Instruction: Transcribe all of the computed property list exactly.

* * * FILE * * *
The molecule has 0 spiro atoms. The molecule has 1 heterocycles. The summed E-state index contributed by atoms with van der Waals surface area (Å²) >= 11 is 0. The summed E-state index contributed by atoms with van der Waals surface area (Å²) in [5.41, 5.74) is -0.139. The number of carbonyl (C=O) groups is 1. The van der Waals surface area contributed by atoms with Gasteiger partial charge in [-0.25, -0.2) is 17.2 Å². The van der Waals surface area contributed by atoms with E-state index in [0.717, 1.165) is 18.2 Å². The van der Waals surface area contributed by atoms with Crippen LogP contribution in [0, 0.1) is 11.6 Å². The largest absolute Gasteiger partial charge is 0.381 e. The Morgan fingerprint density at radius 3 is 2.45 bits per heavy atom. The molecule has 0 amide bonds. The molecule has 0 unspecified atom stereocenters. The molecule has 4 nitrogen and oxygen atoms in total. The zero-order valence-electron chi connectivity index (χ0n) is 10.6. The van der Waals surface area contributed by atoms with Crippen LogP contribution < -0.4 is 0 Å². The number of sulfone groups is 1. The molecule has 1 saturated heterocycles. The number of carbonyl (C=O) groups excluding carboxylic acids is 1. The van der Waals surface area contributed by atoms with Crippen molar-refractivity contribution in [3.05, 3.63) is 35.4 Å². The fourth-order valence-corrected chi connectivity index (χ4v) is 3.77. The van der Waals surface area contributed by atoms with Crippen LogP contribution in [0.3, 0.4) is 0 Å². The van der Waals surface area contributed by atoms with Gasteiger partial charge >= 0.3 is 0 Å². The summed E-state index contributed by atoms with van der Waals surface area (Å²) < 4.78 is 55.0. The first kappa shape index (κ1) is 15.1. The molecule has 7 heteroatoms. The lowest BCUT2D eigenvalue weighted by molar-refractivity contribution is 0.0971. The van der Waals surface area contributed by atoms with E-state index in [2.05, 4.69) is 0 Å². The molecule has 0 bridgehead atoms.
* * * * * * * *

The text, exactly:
The molecule has 0 spiro atoms. The molecule has 1 heterocycles. The summed E-state index contributed by atoms with van der Waals surface area (Å²) >= 11 is 0. The summed E-state index contributed by atoms with van der Waals surface area (Å²) in [5.41, 5.74) is -0.139. The number of carbonyl (C=O) groups is 1. The van der Waals surface area contributed by atoms with Gasteiger partial charge in [-0.25, -0.2) is 17.2 Å². The van der Waals surface area contributed by atoms with E-state index in [0.717, 1.165) is 18.2 Å². The van der Waals surface area contributed by atoms with Crippen LogP contribution in [0, 0.1) is 11.6 Å². The largest absolute Gasteiger partial charge is 0.381 e. The Morgan fingerprint density at radius 3 is 2.45 bits per heavy atom. The molecule has 0 amide bonds. The molecule has 0 unspecified atom stereocenters. The molecule has 4 nitrogen and oxygen atoms in total. The zero-order valence-electron chi connectivity index (χ0n) is 10.6. The van der Waals surface area contributed by atoms with Crippen LogP contribution < -0.4 is 0 Å². The number of sulfone groups is 1. The molecule has 1 saturated heterocycles. The number of carbonyl (C=O) groups excluding carboxylic acids is 1. The van der Waals surface area contributed by atoms with Crippen molar-refractivity contribution in [3.05, 3.63) is 35.4 Å². The fourth-order valence-corrected chi connectivity index (χ4v) is 3.77. The van der Waals surface area contributed by atoms with Crippen LogP contribution in [0.3, 0.4) is 0 Å². The van der Waals surface area contributed by atoms with Gasteiger partial charge >= 0.3 is 0 Å². The summed E-state index contributed by atoms with van der Waals surface area (Å²) < 4.78 is 55.0. The first kappa shape index (κ1) is 15.1. The molecule has 7 heteroatoms. The lowest BCUT2D eigenvalue weighted by molar-refractivity contribution is 0.0971. The van der Waals surface area contributed by atoms with E-state index in [2.05, 4.69) is 0 Å². The molecule has 0 bridgehead atoms.